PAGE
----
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To become good readers, children must develop phonemic awareness (an understanding of the sounds that make up spoken language), phonics skills (an understanding of the sounds that letters/letter combinations make), the ability to read fluently and accurately, and the ability to comprehend what is read. Some children enter the elementary classroom with phonemic awareness and phonic skills firmly in place. Others enter ready to learn phonograms and more advanced phonics with multi-syllabic words. Timely, individualized, explicit reading instruction is essential to ensuring children can access all subject areas of the prepared environment, and work collaboratively with their peers. Our approach to reading instruction is based on the following principles:
· Systematic and explicit instruction in phonemic awareness and phonics improves children’s reading and spelling skills.
· Guided oral reading helps students further develop fluency, decoding skills, recognize new words and comprehend what they read.
· Ongoing assessment of children’s reading skills are crucial to ensure mastery of the basics, the continuous challenging of each student, and to inform appropriate instruction.
Beyond the basic mechanics, more abstract reading comprehension skills are imperative across every area of the classroom. Without comprehension, words have no meaning and reading is simply sounding out the words on a page from left to right. Good readers use a variety of strategies to construct meaning from what they read, such as:
· Monitoring their understanding of content;
· Clarifying confusing parts of the text;
· Predicting what will happen next;
· Connecting what they are reading to their own experience or prior knowledge.
When children struggle to comprehend meaning from text, explicit strategies can be taught, modeled and practiced:
· Identifying the parts of the text they don’t understand;
· Asking questions before, during, and after they read to clarify meaning;
· Looking back or forward in the text for information that might help;
· Restating the difficult sentence or passage in their own words;
· Creating a visual or making a movie in their head;
· Making connections: text-to-self connection occurs when students are reminded of something that has happened in their own life; text-to-text connection reminds them of something they have read in another book or text; text-to-world connection happens when they connect with something occurring in the world;
· Making inferences by putting together clues from the text and making evidence-based guesses about character motives, the plot, the problem, the solution;
· Synthesizing the text by summarizing what has happened and stating the most important aspects of the text.
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Teacher Read Aloud and Free Reading
Reading aloud to children plays an especially critical role in developing children’s vocabulary, their knowledge of the natural world, and their appreciation for the power of the imagination. Reading aloud also introduces the language of books, which differs from the informal language heard in daily conversations and in the media. Literary language is more descriptive and uses more formal grammatical structures. The value of reading chapter books to elementary children therefore exposes children to a linguistic and cognitive complexity not typically found in speech. Reading aloud introduces books and types of literature—historical fiction, poetry, short stories, biographies—that children might not discover on their own. History, science, and geography come alive through our elementary read-aloud selections, from Ancient Greece (Black Ships Before Troy: The Story of the Iliad by Rosemary Sutcliffe) to Medieval Times (Canterbury Tales, by Geraldine McLaughlin) to Shakespearean England (Cue for Treason, by Geoffrey Trease). Reluctant readers observe the joy their teacher and peers receive from reading and discussing literature, and can be motivated to pick up a book on their own.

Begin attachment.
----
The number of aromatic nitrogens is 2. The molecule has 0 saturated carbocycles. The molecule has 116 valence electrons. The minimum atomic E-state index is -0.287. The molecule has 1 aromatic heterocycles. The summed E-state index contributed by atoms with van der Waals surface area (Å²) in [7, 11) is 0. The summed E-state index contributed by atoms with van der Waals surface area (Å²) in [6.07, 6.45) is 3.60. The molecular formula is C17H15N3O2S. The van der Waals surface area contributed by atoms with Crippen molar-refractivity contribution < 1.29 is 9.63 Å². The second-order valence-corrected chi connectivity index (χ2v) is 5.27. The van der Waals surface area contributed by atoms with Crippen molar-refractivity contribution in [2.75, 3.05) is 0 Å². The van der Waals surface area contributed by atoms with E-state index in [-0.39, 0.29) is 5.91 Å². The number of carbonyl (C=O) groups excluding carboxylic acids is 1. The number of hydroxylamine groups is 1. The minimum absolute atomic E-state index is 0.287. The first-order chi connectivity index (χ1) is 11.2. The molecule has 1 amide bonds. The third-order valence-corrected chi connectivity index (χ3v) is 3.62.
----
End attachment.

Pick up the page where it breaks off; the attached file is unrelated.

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We emphasize writing as an essential way to develop, organize, clarify, and communicate thoughts and ideas. As students attempt to write clearly and coherently about increasingly complex ideas, their writing serves to propel their intellectual growth. Children come to understand that writing is a process, not just a product, and that by using specific writing techniques, and following the writing process—prewriting, drafting, revising, and editing—they can produce consistency high quality writing. (Not every piece of writing the child produces needs to, or indeed should be subject to this process. Much writing in the elementary classroom is everyday writing, such as work journals, taking notes for a science experiment, and so on. Particularly in Lower Elementary, our teachers are cognizant of the balance between holding children accountable for using learnt knowledge and skills in their writing, and creating a culture of joyful self-expression, free of the pressure of constant correction and feedback.)
Writing is omnipresent in our elementary classrooms. Our approach to writing instruction is based on the following principles: